Friday, March 25, 2011

Today is the Feast of the Annunciation – The gift of pure love!

“From Mary we learn to surrender to God's will in all things. From Mary, we learn to trust even when all hope seems gone. From Mary, we learn to love Christ, her Son and the Son of God. For Mary is not only the Mother of God, she is Mother of the Church as well.” – Pope John Paul II

Gospel text (Lk 1:26-38):
The angel Gabriel was sent from God
to a town of Galilee called Nazareth ,
to a virgin betrothed to a man named Joseph,
of the house of David,
and the virgin’s name was Mary.
And coming to her, he said,
“Hail, full of grace! The Lord is with you.”
But she was greatly troubled at what was said
and pondered what sort of greeting this might be.
Then the angel said to her,
“Do not be afraid, Mary,
for you have found favor with God.
Behold, you will conceive in your womb and bear a son,
and you shall name him Jesus.
He will be great and will be called Son of the Most High,
and the Lord God will give him the throne of David his father,
and he will rule over the house of Jacob forever,
and of his Kingdom there will be no end.”
But Mary said to the angel,
“How can this be,
since I have no relations with a man?”
And the angel said to her in reply,
“The Holy Spirit will come upon you,
and the power of the Most High will overshadow you.
Therefore the child to be born
will be called holy, the Son of God.
And behold, Elizabeth, your relative,
has also conceived a son in her old age,
and this is the sixth month for her who was called barren;
for nothing will be impossible for God.”
Mary said, “Behold, I am the handmaid of the Lord.
May it be done to me according to your word.”
Then the angel departed from her.

Today, we celebrate the feast of the Annunciation of our Lord. With the angel Gabriel's announcement and Mary's acceptance of the explicit divine will of incarnating in her womb, God assumes the human condition and nature —«in everything equal to us, except for sin»— to exalt and elevate us as his sons and have us, thus, as partakers of his divine nature.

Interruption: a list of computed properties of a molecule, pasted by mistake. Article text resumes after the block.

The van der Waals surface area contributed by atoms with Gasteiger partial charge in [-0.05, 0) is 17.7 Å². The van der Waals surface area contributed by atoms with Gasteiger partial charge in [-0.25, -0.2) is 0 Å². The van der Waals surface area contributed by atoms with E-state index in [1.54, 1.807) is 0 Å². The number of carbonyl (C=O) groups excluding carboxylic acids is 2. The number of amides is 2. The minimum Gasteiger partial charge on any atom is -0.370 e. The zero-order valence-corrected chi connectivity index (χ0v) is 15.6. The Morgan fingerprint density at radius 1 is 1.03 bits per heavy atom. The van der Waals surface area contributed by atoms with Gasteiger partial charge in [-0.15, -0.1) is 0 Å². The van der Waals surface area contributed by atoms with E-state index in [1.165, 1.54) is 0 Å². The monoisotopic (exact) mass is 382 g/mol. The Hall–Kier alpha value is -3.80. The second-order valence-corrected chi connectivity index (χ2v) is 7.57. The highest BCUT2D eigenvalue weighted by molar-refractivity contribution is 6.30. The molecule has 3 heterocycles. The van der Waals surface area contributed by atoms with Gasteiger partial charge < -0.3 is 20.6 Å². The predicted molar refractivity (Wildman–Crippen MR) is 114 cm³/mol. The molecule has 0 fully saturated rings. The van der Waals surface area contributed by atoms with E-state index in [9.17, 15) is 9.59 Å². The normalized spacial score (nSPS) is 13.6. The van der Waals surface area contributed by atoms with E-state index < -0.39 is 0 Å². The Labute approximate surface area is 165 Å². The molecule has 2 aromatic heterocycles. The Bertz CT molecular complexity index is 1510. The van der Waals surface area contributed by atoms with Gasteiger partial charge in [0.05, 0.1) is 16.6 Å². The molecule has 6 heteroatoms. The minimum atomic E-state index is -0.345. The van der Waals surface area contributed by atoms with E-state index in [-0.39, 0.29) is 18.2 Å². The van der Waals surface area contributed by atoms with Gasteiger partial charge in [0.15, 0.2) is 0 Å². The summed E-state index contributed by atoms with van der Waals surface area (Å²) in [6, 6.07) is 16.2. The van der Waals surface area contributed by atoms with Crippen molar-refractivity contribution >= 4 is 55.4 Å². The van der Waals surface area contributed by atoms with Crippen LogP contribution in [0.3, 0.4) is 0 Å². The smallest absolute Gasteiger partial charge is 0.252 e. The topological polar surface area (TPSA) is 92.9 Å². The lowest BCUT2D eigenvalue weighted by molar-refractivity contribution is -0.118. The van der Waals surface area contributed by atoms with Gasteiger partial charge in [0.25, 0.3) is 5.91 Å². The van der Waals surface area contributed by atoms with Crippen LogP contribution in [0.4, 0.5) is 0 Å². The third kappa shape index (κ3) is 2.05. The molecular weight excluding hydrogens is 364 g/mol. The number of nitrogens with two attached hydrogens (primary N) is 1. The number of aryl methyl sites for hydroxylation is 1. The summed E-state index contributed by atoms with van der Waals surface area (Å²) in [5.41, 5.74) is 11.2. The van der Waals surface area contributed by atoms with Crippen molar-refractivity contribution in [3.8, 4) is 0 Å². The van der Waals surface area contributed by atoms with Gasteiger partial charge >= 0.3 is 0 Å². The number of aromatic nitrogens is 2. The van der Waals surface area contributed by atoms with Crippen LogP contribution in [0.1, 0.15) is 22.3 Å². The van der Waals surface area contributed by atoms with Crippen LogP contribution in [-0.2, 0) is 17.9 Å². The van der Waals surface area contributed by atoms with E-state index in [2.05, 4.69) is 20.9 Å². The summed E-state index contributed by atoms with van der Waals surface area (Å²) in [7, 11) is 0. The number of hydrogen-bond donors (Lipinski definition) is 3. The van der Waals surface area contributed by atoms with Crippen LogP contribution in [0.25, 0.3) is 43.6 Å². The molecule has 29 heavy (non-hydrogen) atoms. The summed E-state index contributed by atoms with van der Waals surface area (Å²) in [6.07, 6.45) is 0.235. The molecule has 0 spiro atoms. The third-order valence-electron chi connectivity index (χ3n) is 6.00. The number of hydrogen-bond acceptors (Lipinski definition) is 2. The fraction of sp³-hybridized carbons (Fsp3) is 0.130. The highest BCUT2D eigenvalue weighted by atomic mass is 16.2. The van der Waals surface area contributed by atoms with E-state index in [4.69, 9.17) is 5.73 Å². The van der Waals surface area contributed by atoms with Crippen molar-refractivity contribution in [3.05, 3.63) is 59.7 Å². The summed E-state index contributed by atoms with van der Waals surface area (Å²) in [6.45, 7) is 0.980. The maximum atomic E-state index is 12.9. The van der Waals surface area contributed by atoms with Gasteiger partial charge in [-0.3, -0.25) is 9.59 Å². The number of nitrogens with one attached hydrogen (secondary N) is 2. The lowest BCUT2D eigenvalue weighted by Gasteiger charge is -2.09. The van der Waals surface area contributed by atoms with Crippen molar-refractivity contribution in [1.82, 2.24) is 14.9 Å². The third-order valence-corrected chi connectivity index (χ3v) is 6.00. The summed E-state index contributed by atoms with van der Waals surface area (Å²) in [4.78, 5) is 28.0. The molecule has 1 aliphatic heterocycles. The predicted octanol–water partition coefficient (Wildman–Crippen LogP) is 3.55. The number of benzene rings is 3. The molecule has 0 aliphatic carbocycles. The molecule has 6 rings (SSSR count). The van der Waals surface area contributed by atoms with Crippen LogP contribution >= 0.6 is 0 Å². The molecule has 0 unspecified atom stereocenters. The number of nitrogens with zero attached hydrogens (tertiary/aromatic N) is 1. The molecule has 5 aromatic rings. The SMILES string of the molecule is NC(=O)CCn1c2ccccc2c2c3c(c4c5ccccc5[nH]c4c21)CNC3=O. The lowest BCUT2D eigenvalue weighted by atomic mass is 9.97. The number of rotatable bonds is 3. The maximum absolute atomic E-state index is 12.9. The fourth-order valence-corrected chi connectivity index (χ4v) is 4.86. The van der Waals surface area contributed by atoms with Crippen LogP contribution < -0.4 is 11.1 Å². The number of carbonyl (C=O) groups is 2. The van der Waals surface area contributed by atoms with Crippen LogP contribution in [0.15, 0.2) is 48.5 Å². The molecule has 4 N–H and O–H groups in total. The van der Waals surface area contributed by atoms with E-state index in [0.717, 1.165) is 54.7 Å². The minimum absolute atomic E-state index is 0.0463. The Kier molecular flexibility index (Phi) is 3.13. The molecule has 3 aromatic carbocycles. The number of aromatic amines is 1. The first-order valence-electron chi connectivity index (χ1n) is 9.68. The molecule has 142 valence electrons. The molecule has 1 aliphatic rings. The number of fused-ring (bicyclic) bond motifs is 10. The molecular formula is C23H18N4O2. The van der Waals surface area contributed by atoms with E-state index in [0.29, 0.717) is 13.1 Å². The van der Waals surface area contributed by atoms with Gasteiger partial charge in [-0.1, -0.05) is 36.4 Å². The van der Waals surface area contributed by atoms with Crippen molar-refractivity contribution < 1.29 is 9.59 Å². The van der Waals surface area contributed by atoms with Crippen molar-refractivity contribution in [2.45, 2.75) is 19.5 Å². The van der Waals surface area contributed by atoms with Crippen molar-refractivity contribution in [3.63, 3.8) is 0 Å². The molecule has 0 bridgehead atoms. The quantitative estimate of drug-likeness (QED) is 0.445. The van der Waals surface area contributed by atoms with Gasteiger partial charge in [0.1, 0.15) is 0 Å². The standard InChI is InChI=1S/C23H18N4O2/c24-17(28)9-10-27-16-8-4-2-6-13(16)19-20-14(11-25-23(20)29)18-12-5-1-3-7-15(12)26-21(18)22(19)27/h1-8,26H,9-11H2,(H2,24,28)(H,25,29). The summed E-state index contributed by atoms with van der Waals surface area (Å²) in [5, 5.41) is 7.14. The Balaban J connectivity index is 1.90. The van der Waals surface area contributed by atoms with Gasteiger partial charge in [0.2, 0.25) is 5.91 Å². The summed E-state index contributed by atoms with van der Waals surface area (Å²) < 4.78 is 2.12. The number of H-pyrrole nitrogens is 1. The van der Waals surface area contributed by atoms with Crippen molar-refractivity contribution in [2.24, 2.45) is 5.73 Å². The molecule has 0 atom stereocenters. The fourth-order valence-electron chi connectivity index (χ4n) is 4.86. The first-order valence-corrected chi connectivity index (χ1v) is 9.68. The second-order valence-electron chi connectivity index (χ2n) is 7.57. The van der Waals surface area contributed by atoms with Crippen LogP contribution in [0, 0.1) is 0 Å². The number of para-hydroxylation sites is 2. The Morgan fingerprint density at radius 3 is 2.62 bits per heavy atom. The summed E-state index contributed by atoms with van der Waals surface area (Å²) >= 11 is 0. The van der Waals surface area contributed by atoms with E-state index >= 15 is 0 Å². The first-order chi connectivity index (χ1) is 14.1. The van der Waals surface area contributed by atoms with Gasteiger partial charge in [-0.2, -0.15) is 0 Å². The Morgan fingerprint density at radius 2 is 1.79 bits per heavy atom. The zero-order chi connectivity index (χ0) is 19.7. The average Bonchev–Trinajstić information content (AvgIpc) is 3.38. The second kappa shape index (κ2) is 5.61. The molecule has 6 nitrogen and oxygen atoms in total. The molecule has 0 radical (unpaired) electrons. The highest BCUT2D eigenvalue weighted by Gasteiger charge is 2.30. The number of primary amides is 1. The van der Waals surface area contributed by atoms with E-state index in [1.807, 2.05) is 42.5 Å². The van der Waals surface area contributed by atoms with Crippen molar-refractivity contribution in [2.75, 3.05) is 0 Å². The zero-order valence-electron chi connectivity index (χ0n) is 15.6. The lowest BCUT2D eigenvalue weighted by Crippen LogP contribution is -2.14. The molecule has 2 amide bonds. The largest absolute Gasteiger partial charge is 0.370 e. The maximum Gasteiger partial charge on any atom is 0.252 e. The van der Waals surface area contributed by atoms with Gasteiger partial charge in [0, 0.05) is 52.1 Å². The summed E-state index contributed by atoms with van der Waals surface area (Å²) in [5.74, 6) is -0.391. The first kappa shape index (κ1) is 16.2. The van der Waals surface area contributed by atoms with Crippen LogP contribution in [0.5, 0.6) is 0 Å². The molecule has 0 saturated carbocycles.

Perhaps 15 years old and alone, Mary has to answer in a way that will change the full history of mankind. Saint Bernard pleaded: «Behold, the price of our salvation is offered to you. We shall be set free at once if you consent. In the eternal Word of God we all came to be, and behold, we die. In your brief response we are to be remade in order to be recalled to life». God is awaiting an uninhibited response, and the "full of grace", representing all of us needing Redemption, responds: "génoitó", become! As of today, Mary is freely linked to the Work of her Son; today her Mediation begins. As of today, she is the Mother of those who are all one in Christ Jesus (Gal 3:28).

At the heart of the scriptural word for today’s liturgy is the call to every human to disclose God’s presence and plan in creation by seeking and doing God’s will on earth. The salvation of the created order depends upon its obedience to God’s plan for it. If there is any great truth in the mythic story of the “Fall” in Genesis it is that humans refused (and still often refuse) to do God’s will. The core of human sin is not about sex, it is not about consumption, or a host of other possibilities. The sin of the human race that brings about its destruction as well as our seeming enmity from one another and the rest of creation is our refusal to do God’s will.

Benedict XVI was saying in an interview: «[I would like] to reawake the courage to make definitive decisions: they are really the only ones that allow us to grow, to move ahead and to reach something great in life. They are the only decisions that do not destroy our freedom but offer to point us in the right direction. Risk making this leap, so to speak, towards the definitive and so embrace life fully: this is something I would be happy to communicate to them». Mary: behold an example!

What is it that modern man runs from and cannot face? Fear. What do we call the greatest “criminals” of our time? Terrorists – purveyors of fear. If we can turn and face and endure the depth of our fear we become open to discover what it is that God asks. Most often, as St. Ignatius of Loyola discovered, the divine will is already embedded in our own deepest desires, in our talents, our training, our opportunities, and the needs of those we love – but hidden to us under fear.

I sometimes feel the breath catch in my throat when I try to sing the response to the first reading today: “Here I am Lord, I come to do your will” but I know that Grace makes it possible to both sing it and mean what I sing. Grace grants the wisdom to perceive God’s desire, the courage to follow it, the joy that springs from it – the life of the Kingdom here on earth as it is in heaven

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